As Al-Ahram Weekly went to press on Tuesday evening, Tunisia’s designate Prime Minister Elyes Fakhfakh had secured the support of four parliamentary blocs to form a new government.
The Tunisian parliament’s vote of confidence session on Wednesday was expected to confirm him as prime minister after weeks of intense negotiations that had almost fallen apart.
Fakhfakh has the support of 125 MPs, or 57 per cent of the assembly. Having secured the support of four parliamentary blocs, the moderate Islamic Ennahda Party with 54 seats, the Democratic bloc with 41, Tahya Tounes with 14 and National Reform with 15, comfortably exceeding the minimum required of 110 votes, the designated prime minister seemed sure to win the vote of confidence on Wednesday.
Tunisia’s November legislative elections resulted in a fragmented parliament, which predictably failed to agree a previous government proposed by earlier prime minister-designate and Ennahda candidate Habib Jemli in January.
Jemli’s list of 43 ministers was rejected by 140 votes out of 219.
Tunisian President Kais Saied then appointed Fakhfakh, 48, a former minister of finance who signed the first agreement with the International Monetary Fund (IMF) overseeing the implementation of unpopular economic reforms in Tunisia, as the new prime minister.
Fakhfakh’s deal has been seen as an effort to end the country’s political crisis, which has lasted four months. Last week, Saied said he would dissolve the parliament and call for early elections if the new government failed to win a vote of confidence.
Saied’s warning followed statements by parliament’s biggest blocs – Ennahda and the Qalb Tunis Party – that they would reject Fakhfakh’s programme.
In response, the president summoned Ennahda leader and Parliamentary Speaker Rachid Al-Ghannouchi to the presidential palace where he explained, as TV cameras broadcast the meeting, his intention to dissolve parliament and call for early elections in the event that the legislative assembly refused to vote in favour of the new government.
Early elections could mean that already small blocs could shrink in size, losing to other parties and prolonging the country’s political crisis. This would be particularly risky for Ennahda, which according to a survey published by polling company Sigma Conseil on 25 January, would gain 15.9 per cent of the vote in snap elections compared to 16.6 per cent for Tunisian politician Abir Moussi’s Free Destourian Party.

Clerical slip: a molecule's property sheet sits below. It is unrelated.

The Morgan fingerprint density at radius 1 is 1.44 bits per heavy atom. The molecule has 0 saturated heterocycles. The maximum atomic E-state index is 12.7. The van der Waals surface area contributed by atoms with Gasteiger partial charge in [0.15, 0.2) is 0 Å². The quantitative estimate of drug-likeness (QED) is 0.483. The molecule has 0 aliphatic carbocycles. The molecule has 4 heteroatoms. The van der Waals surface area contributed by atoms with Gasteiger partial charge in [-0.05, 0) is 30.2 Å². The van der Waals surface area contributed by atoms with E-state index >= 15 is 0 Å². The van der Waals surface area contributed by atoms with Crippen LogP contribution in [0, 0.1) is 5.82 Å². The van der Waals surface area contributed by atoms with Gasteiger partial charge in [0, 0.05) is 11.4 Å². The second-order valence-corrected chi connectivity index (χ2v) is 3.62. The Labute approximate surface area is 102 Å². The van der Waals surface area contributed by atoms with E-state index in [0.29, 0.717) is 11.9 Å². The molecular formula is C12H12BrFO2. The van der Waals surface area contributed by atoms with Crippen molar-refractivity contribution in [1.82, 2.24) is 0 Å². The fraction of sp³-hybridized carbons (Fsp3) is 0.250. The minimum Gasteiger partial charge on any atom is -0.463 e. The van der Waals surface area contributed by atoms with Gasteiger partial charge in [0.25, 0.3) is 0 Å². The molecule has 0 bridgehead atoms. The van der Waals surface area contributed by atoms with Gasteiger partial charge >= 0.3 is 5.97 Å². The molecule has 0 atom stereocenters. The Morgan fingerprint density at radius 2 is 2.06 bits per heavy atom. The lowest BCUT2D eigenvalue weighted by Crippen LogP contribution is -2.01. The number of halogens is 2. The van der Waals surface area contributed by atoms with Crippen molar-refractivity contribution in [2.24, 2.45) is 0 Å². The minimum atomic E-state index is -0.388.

Fakhfakh hopes to avoid such early elections as a result of the proposed government being approved by parliament. He had promised to name a government that would draw only from parties aligned with the goals of the country’s 2011 Revolution and would be committed to ending corruption.
He proposed the line-up of the new government on Saturday and then said negotiations would continue after Ennahda had sought some changes.
Fakhfakh submitted a list of cabinet nominees to Saied, with Nizar Yaich as finance minister, Noureddine Erray as foreign minister and Imed Hazgui as defence minister. Among the other proposed ministers are Mongi Marzouk as energy minister, Mohamed Ali Toumi as tourism minister and Thouraya Jribi as justice minister.
The cabinet includes the Ennahda, Tahya Tounes, Achaab, Attayar and El-Badil parties and independents, leaving out the second-biggest bloc of Qalb Tunis whose controversial leader and former presidential frontrunner Nabil Karoui faces charges of tax evasion and money laundering.
Since the 2011 Revolution in Tunisia, the country has been struggling with high unemployment and low growth. Government debt has increased, with foreign lenders demanding that budget deficits are brought under control. Tunisia needs to borrow about $3 billion internationally in 2020 to meet its spending commitments.
The Tunisian authorities have said the IMF was waiting for the new government to form in order to start talks over a sixth review of the loan programme it began in 2016.
However, the fragmented parliament suffers from significant ideological differences, suggesting future divisions that could jeopardise the stability of the new government.
Sharan Grewal, a North Africa expert with the Brookings Institution’s Centre for Middle East Policy in Washington, predicted internal divisions in the future Fakhfakh government, with disagreements already underway about whether to allow the privatisation of state-owned enterprises between Tahya Tounis in favour and Echaab against.
*A version of this article appears in print in the 27 February, 2020 edition of Al-Ahram Weekly